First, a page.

Grading Contract, Sem 2, 00, TAT Team and Sitegreenspun.com : LUSENET : M.Ed./International Falls : One Thread
Donna Frederickson UMD Cohort, Int'l Falls Grading Contract for "A", Sem. 2, 99-00
Membership on School Committees, TAT and Site
The Teacher Assistance Team, TAT, meets on call when a teacher in the school submits a student's name to the committee. That student is displaying problems in the classroom setting. The problems can be of a wide nature, such as behavior, problems staying on task, reading and comprehension tasks are not in line with oral ability, performance problems, comprehension problems, and so forth. The teacher is concerned about the student's performance and submits the name to the committee and the committee sends a standard questionnaire form to all of the student's teachers. The committee then meets to review the questionnaires, study the file, and discuss findings and options with the counselor, LD personnel, and principal. The parents are then notified if testing is recommended or other action should be considered.
The TAT committee reviewed seven students this past year. One of the students was in special services in the past in another school district when we read the file, so we recommended that the student be placed on services again. One student exceeded the school's absence limit while being reviewed, so the student transferred to another school. One student was recommended for testing plus the parents had testing done and the result was for EBD services. The rest of the students were recommended for testing and a parental conference meeting with teachers, counselor, principal and school special learning service personnel.
The Site Committee meets every Tuesday morning to discuss the school business. The schools in Minnesota are to be operating with a Site committee to discuss and aid in the decision making. Our school personnel are divided into nine departments, so each department elects a department chair for a two-year term and that chair serves on the Site team for two years. Besides the department chairs, the principal, dean of students and two parent volunteers serve on the Site Committee. The committee reviews budget needs and budget allotments, staff development requests and funds, school handbook policy, building rules, attendance rules, behavior codes, dress codes, parent-teacher conferences, staff conferences, education plans, school plans for betterment, class offering book, class requests and many other items.
The past two years we spent a great deal of time studying how we could change the school periods to make them better for students and teachers. We observed other schools and researched other schools via the web and written material. We proposed a seven hour day with a period being 48 minutes and a twenty minute mentoring period built in. However, when the teaching staff voted was on the proposal, the proposal was defeated. This was the most discouraging part of being a member of the committee this year. We were all confused after that. We talked about it to our departments, had staff meetings, answered questions, discussed the schedule with the Committee for Transition (a committee of 6-7 grade teachers and parents), developed a list of pros and cons and presented the plan in what we thought was a positive manner. We did not hear anything too negative until the vote came. This was the lowest point of the year for the committee.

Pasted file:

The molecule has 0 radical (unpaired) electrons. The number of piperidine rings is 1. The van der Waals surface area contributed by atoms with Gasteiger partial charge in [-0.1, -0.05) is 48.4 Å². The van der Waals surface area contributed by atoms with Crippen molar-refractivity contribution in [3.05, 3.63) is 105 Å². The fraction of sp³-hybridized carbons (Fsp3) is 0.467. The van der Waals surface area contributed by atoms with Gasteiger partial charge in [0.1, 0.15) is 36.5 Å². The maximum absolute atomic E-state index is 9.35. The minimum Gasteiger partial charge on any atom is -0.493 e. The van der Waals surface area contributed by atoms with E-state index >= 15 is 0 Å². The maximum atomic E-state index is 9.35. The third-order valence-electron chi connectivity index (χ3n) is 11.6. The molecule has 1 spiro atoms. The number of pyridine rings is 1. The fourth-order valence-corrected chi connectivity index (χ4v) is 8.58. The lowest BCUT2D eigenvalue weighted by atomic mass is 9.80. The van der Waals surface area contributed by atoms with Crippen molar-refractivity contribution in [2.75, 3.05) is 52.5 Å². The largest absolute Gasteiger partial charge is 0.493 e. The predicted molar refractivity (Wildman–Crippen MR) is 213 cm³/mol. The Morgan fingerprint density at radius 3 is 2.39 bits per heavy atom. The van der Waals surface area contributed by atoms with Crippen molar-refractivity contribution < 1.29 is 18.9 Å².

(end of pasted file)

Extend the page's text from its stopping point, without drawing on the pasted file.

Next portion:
This is my last year of my term on Site; however, it has been my third term on Site. The art teacher is going to be the representative for the next two years.
Committees seem to be the trend lately. Lately, I am confused as to their effectiveness, especially when I review Site. In my view, it seems that those in the high paying positions who are supposed to be making the decisions and are paid for the big decisions will not make any decision unless a "committee" of lesser paid over worked people form a committee, research, and report. The philosophy of input from a committee is ideal. However, from what I have experienced from my Site committee term, the process is slow, a method of "passing the buck", stalling, avoiding a solution and keeps the school board and administration looking good. This bothers me because all of what I read and studied these past two years in the Master Program from UMD has encouraged this method. Discuss and formulate ideas, work toward a goal, build on the ideas and plan implementation; then all will feel great because all had input and were a part of the solution. Why isn't it working on the Site committee? Many times when Site found a solution, a road-block appeared from somewhere. The TAT committee is the only committee that I felt worked the way a committee in theory should. We discussed and built solutions. There was a sense of accomplishment. Site just seems to spin its wheels. The Site committee is having a difficult time finding teachers from all departments who are willing to make the commitment to the process and agree to be the chair and department representative for two years. This is the first year that members of Site can bank time for their attendance at Site meetings before or after school, so maybe that will be an incentive for some to commit. Time will tell.
-- Anonymous, April 30, 2000